Making the most of the upcoming peak period

customer consumer shopping

What’s in a name? There are some key acronyms you need to remember to get your pharmacy fully geared up for the peak season, says Glenn Guilfoyle 

As pharmacy owners, staff and other stakeholders, you’ve been crunched again with the latest October PBS reform cuts.

How can you offset the loss financially while maintaining the primary focus on providing great customer service and more complete solutions for their health concerns?  

Despite the fanfare around 6CPA trial programs and the burgeoning menu of professional services, I still maintain that the greatest under-utilised  asset in retail pharmacy in this context is the array of S3/S2 , pharmacist and pharmacy only, medications that health consumers can only access from retail pharmacy.

How to build the engagement skills across the team to be able to conduct the exploratory and complete solution conversations with health customers with confidence and competence? And to do this all the time. Especially with peak season approaching?

Acronyms have long been used as a mechanism to assist customer service folk from all sorts of industries to learn and consistently execute problem solving and selling skills. Such acronyms and models help form conversation frameworks, against which training and memory can be optimised. 

In pharmacy, dispensary serving staff will know the CARER model – Check -> Assess -> Respond -> Explain -> Record. Similarly, there isn’t a pharmacist I know that has not been inculcated with the “what – stop – go” protocol.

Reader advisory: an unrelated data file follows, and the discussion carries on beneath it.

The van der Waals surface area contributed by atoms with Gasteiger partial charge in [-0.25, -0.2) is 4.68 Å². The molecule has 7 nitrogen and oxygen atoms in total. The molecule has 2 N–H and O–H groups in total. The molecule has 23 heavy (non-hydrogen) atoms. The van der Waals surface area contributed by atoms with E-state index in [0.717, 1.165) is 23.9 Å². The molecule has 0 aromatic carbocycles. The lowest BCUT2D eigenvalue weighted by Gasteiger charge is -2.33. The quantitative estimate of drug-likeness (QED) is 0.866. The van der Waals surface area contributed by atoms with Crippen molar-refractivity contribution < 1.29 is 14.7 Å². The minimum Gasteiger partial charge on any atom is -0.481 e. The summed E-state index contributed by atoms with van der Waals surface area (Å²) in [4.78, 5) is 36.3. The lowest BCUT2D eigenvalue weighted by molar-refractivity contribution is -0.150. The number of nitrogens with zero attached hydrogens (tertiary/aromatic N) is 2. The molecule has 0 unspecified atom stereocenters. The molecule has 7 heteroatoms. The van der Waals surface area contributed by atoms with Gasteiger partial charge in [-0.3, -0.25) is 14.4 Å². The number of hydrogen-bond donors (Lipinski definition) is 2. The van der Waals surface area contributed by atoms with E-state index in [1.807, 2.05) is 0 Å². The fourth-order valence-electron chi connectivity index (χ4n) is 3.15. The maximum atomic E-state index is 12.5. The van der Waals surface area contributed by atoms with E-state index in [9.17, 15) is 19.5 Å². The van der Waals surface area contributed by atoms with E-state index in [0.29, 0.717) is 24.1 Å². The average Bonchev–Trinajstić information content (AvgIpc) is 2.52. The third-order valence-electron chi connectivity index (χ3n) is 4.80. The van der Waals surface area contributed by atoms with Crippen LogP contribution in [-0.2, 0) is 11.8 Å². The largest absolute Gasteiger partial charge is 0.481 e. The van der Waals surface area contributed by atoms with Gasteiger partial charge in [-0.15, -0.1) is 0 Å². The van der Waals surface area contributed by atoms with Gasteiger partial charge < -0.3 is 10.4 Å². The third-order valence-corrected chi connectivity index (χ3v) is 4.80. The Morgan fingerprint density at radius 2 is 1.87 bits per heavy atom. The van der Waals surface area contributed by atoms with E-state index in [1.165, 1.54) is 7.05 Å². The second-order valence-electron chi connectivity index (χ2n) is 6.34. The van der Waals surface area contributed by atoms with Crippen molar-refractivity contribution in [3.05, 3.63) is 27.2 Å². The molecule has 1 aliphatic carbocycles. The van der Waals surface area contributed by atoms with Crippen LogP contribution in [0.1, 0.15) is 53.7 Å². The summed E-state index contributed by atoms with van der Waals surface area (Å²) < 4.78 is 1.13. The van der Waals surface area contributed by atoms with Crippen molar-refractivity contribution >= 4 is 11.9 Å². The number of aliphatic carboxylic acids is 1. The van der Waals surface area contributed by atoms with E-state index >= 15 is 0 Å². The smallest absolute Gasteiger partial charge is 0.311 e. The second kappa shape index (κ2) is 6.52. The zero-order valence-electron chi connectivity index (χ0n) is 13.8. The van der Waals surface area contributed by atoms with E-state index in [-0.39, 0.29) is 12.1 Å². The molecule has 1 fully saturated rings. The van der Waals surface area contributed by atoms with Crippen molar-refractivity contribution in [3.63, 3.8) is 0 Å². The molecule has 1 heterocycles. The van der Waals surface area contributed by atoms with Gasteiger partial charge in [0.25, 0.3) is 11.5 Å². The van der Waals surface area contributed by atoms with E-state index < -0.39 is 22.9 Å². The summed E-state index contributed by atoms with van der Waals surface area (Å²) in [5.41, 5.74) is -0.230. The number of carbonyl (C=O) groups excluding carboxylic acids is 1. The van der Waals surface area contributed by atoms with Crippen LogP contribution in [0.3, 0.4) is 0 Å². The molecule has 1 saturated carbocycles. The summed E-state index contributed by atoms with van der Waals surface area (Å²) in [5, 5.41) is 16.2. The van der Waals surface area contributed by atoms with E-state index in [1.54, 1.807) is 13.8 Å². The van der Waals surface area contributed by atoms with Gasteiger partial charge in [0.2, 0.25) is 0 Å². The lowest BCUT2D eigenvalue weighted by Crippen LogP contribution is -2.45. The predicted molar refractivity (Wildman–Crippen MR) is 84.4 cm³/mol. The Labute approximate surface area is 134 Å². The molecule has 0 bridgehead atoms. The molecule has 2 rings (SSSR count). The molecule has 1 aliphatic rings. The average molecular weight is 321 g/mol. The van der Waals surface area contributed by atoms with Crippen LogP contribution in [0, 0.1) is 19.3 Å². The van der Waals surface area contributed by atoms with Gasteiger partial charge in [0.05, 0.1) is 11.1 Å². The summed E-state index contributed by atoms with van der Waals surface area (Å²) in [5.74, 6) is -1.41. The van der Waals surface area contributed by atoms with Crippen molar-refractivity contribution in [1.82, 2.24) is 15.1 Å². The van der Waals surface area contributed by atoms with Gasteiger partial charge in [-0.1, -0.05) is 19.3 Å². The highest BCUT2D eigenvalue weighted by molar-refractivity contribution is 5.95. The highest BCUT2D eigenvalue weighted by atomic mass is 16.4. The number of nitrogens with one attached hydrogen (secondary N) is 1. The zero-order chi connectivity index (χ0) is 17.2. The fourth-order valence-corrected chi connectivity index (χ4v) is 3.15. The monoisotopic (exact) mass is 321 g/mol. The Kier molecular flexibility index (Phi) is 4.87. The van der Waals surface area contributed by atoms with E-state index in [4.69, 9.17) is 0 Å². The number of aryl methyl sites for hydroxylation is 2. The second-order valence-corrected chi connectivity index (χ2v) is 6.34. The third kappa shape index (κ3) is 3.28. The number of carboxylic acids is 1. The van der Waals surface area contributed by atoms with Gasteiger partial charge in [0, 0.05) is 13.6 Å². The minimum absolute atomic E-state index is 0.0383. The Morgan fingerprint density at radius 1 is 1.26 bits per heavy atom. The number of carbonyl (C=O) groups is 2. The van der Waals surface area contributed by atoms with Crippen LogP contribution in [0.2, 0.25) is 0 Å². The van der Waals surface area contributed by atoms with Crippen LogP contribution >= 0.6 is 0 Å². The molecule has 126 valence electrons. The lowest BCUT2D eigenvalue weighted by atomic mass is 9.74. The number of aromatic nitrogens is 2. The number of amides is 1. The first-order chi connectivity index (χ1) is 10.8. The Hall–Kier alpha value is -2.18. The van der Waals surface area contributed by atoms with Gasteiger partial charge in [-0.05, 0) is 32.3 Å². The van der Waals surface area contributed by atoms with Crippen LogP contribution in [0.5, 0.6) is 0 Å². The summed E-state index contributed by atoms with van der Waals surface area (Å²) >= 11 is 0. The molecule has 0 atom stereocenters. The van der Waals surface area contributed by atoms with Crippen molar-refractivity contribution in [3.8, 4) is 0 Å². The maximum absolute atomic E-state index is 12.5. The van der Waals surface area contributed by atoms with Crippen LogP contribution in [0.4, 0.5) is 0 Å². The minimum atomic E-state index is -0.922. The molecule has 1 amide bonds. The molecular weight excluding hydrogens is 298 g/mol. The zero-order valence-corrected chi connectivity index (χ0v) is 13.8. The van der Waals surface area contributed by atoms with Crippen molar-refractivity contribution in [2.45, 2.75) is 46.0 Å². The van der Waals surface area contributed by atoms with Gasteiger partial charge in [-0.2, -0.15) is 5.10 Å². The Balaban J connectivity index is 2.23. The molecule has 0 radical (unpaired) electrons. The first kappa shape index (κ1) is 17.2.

Fair to say, these acronyms appear to be largely “risk management” oriented….. a modern day, pharmacy way of upholding the values and virtues of the ancient Hippocratic oath.     

In the “front of shop”, staff who have been drilled by some of the cosmetics company representatives over the years may well know the model “under-over-off”. 

It is a conversation framework designed to teach staff the skills of “bundling”, ie selling the beauty customer a bundle of products to make a complete solution.  For example, the foundation goes under -> the make-up goes over the foundation -> the cleanser washes it all off later on. 

Fair to say, this model is akin to the pharmacy version of the McDonalds cross-sell notion, ie “would you like fries with that?”.

Back to the “back of shop”, who remembers their OARS? This acronym stands for Open questions -> affirmations -> reflective listening -> summary reflections. 

These are the classic skills taught by the exponents of motivational interviewing.  Fair to say, this conversation model became popularised in retail pharmacy when the industry started to get involved in assisting with entrenched behavioural change surrounding anti-smoking.  

I suspect we will see a resurgence in the value this skillset can offer as the product -> service pendulum in pharmacy gathers momentum.

How to combine the seemingly contradictory platforms of all three of these conversational skill model types for the betterment of health customers via engagement in a more complete solution that exceeds their expectations , and the very reason for their visit to your pharmacy?  Consistently.  There is a way.  Preach, practice and perform………..

  • T   reat the condition
  • R   elieve the symptoms of the condition
  • A   lleviate the side-effects of any relevant primary med/s
  • P   revent the condition/recurring
  • S   upport the overall health and well being of the patient in terms of the condition

Glenn Guilfoyle is principal of The Next Level. Contact him here or by calling 0418 519 755  

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